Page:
Brazil: Recent Notes of a Rohter Decoder

“Did Larry Rohter do good journalism?” Brazilian Press Association, 2004. The government tried to have the Times reporter’s visa cancelled over a [sleazy hit-piece sourced to, as he described coverage of his own case to a local interviewer, “the unscrupulous part of the Brazilian media,” when sourced at all] implying the president of Brazil was a drunken lout. Sponsoring the
habeas corpus that allowed him to stay: then-Senator Sérgio Cabral, now governor of Rio de Janeiro.

The end of the Cold War has opened new horizons for the American media, but embedded in that wider perspective is the problem of making sense of a world in which change is the only constant. The old criteria for covering foreign affairs on the East-West confrontation model — and many of the old standards of newsworthiness — don’t apply in a post-Cold War model”. (VANDEN HEUVEL cited in PARKER, 1996, as cited in GOLBSPAN HERSCOVITZ, 2007).

Anyone who spends time in Brazil and comes away believing that “change is the only constant” in recent Brazilian history has spent too much time watching television.

There are still vast stretches of Brazil where lack of change is the only constant, and has been at least since the arrival of the first Bragança.

Item: Golbspan Herscovitz, “LULA VS. LARRY ROHTER: Misconceptions in International Coverage.” BRAZILIAN JOURNALISM RESEARCH, Volume 3, Number 1, Semester 1, 2007.

On which see also

Semestre is generally equivalent to English [fiscal or otherwise] quarter. Oh, no, wait, I am thinking of trimestre. Belay that.

Elliot Parker, of Central Michigan University, studied Larry Rohter’s correspondence from Haiti for the New York Times between 1994 and 1996. After analyzing a total of 196 news stories produced by the foreign correspondent, Parker concluded that the journalist offered a “condescending view of Haitian life” and “could not resist exploiting the use of voodoo by Haitians”.

See also

To both his admirers and his many enemies Mr. Magalhaes seemed a larger-than-life figure, like a character out of one of the novels of his friend Jorge Amado. On the campaign trail, he seemed equally at ease with the black voodoo priests who repeatedly delivered their congregations’ votes to him as with the white businessmen he made prosperous by steering lucrative contracts their way.

Rohter himself kind of reminds me of a character out of one of the novels of my constant traveling companion — Joseph Conrad.

I just spent part of the week, in fact, rereading Nostromo in a lansdscape that reminds you strongly of the Costanaguan coast as described in that brilliant opening chapter.

Travel tip: When traveling to areas where the energy supply is intermittent or subject to unscheduled interruption, bring printed matter and candles.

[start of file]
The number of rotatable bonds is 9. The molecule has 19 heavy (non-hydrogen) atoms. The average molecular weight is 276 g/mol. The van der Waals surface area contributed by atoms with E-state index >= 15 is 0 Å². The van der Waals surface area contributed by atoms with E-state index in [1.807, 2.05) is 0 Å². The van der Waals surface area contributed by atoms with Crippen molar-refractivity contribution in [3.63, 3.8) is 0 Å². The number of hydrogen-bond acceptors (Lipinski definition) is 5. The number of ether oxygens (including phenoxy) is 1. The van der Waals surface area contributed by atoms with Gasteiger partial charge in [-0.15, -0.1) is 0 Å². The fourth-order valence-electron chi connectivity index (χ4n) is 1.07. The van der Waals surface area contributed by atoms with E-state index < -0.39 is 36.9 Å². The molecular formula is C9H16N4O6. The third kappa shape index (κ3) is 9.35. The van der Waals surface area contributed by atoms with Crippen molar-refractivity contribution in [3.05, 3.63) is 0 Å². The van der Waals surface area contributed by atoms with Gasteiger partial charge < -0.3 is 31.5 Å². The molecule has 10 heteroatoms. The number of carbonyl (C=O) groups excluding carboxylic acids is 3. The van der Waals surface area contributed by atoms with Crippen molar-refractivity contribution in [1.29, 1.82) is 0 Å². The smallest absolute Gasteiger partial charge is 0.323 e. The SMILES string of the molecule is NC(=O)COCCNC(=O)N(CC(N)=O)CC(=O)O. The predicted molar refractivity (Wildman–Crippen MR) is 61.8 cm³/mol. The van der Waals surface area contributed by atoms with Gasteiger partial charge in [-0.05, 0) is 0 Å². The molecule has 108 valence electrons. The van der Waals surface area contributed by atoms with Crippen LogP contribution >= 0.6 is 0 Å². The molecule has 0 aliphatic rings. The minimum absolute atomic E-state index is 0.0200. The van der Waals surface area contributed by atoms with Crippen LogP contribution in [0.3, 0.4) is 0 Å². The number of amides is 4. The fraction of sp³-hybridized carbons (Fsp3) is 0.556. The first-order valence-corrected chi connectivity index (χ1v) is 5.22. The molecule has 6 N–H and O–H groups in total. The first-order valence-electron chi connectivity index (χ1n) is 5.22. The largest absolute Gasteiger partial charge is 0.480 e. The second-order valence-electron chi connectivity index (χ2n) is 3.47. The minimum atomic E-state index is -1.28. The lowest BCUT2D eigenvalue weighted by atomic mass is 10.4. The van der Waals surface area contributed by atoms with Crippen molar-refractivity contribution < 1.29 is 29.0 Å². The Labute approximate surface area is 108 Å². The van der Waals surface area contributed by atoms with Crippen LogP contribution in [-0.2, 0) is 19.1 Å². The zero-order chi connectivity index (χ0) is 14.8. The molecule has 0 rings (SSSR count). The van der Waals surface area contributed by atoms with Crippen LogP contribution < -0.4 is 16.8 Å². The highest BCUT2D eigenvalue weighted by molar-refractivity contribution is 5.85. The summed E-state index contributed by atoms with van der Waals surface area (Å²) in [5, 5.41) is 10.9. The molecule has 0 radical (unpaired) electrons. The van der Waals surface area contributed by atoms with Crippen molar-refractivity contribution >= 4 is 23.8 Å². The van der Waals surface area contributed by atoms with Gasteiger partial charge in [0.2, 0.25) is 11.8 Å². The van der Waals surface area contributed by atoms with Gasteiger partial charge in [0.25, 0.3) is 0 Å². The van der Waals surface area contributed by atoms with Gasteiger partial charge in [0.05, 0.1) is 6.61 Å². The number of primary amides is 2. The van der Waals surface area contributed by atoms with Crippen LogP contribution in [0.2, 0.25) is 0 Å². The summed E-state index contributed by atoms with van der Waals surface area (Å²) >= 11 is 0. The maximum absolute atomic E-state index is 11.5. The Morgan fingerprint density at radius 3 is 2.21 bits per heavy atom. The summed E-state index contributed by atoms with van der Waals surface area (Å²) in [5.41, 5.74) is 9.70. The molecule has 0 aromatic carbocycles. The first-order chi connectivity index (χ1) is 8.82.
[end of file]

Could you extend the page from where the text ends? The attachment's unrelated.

This came in handy during our recent weekend along the caiçara coastline, in fact. At one point we were actually reduced, by an astonishingly forceful and sudden squall that killed the electricity feed to the region, to sharing a room-temperature Mendoza (Argentina) shiraz and simple, idle, extended human conversation, by lantern-light. The horror! The horror!

Which reminds me: I learned a new (obscene and untranslatable) joke for future bar conversations that evening. Nabunda nada.

Brazilians do not practice voodoo.

They practice candomblé and umbanda, among a number of other things, both jointly and severally — the former having striking similarities to voudon and santería, including overlapping pantheons inherited from shared origins in the African jaspora, but are still considered distinct and sui generis by practicioners and scholars alike, as far as I know.

In Parker’s view, Rohter’s writings suggested that Haitians were a backward people with primitive beliefs. Furthermore, Parker found that Rohter’s pieces were in concert with U.S. policy in the region. Haitian men and women appear only irregularly in Rohter’s work. When they do, the Haitians make token appearances for anonymous quotes, such as “a toothless vendor” and “a middle-aged lawyer in a rumpled blue seersucker suit” (1994, August 2, 3A). In these ways, Rohter’s correspondence offered a strategy designed to degrade and demean Haiti (PARKER, 1996).

“Were in concert with U.S. policy in the region”?

The suspicion here in Brazil, in some quarters, is that the New York Times actively helps promote U.S. policy in the region — by framing the news so as to muster public support for that policy while omitting such messy details as “how the embassy coopts the local press” and the strange notions of Democracy 2.0 promoted by the National Endowment Therefor.

Which would, if true, make the New York Times a gabbling propaganda weapon that gets turned on its own readers. Who are expected to pay it for the privilege. “Thank you, Sulzberg. Now pull the other one.”

I hope that is not the case. Because I tend to think that one job of the foreign correspondent is to inform me as completely and accurately as possible of how my tax dollars are getting spent in foreign climes.

This kind of behavior, for example, on the part of a professional diplomat, was counterproductive, I thought:

Or why, for example, is Osama bin Laden still alive and Afghanistan still the heroin capital of the world?

We poured a ton of money into that project. Having watched big fucking aircraft smash into a building I used to work in on September 11, 2001, I was pretty much for it. But where are the damn results?